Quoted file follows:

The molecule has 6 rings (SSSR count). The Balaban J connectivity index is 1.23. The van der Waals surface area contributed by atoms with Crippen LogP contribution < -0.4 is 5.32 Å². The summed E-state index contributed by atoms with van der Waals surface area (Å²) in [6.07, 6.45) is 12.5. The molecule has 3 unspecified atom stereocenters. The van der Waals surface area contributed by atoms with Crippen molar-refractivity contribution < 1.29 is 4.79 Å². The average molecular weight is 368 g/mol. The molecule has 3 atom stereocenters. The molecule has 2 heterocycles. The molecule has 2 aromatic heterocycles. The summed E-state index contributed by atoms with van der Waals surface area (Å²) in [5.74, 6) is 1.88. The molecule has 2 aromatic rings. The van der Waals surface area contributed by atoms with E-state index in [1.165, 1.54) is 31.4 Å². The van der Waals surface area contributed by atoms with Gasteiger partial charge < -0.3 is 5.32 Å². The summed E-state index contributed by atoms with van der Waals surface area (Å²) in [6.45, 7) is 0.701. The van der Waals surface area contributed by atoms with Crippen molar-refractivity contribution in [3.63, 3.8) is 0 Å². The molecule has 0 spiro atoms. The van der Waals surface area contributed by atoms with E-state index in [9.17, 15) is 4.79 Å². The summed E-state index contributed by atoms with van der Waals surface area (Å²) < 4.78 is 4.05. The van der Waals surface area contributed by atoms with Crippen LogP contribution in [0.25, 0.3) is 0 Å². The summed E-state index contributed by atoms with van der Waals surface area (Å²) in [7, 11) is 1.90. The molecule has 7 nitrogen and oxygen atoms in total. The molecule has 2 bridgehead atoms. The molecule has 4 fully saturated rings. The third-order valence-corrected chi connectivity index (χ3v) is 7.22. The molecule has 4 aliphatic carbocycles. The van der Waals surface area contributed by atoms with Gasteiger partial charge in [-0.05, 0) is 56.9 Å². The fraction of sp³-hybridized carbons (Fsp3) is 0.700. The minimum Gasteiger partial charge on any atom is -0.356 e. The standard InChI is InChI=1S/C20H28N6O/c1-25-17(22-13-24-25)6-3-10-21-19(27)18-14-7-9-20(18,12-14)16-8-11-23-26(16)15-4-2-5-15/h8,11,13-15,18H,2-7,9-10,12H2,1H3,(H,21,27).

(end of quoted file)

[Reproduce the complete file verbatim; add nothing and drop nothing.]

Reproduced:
The molecule has 6 rings (SSSR count). The Balaban J connectivity index is 1.23. The van der Waals surface area contributed by atoms with Crippen LogP contribution < -0.4 is 5.32 Å². The summed E-state index contributed by atoms with van der Waals surface area (Å²) in [6.07, 6.45) is 12.5. The molecule has 3 unspecified atom stereocenters. The van der Waals surface area contributed by atoms with Crippen molar-refractivity contribution < 1.29 is 4.79 Å². The average molecular weight is 368 g/mol. The molecule has 3 atom stereocenters. The molecule has 2 heterocycles. The molecule has 2 aromatic heterocycles. The summed E-state index contributed by atoms with van der Waals surface area (Å²) in [5.74, 6) is 1.88. The molecule has 2 aromatic rings. The van der Waals surface area contributed by atoms with E-state index in [1.165, 1.54) is 31.4 Å². The van der Waals surface area contributed by atoms with Gasteiger partial charge < -0.3 is 5.32 Å². The summed E-state index contributed by atoms with van der Waals surface area (Å²) in [6.45, 7) is 0.701. The van der Waals surface area contributed by atoms with Crippen molar-refractivity contribution in [3.63, 3.8) is 0 Å². The molecule has 0 spiro atoms. The van der Waals surface area contributed by atoms with E-state index in [9.17, 15) is 4.79 Å². The summed E-state index contributed by atoms with van der Waals surface area (Å²) < 4.78 is 4.05. The van der Waals surface area contributed by atoms with Crippen LogP contribution in [0.25, 0.3) is 0 Å². The summed E-state index contributed by atoms with van der Waals surface area (Å²) in [7, 11) is 1.90. The molecule has 7 nitrogen and oxygen atoms in total. The molecule has 2 bridgehead atoms. The molecule has 4 fully saturated rings. The third-order valence-corrected chi connectivity index (χ3v) is 7.22. The molecule has 4 aliphatic carbocycles. The van der Waals surface area contributed by atoms with Gasteiger partial charge in [-0.05, 0) is 56.9 Å². The fraction of sp³-hybridized carbons (Fsp3) is 0.700. The minimum Gasteiger partial charge on any atom is -0.356 e. The standard InChI is InChI=1S/C20H28N6O/c1-25-17(22-13-24-25)6-3-10-21-19(27)18-14-7-9-20(18,12-14)16-8-11-23-26(16)15-4-2-5-15/h8,11,13-15,18H,2-7,9-10,12H2,1H3,(H,21,27).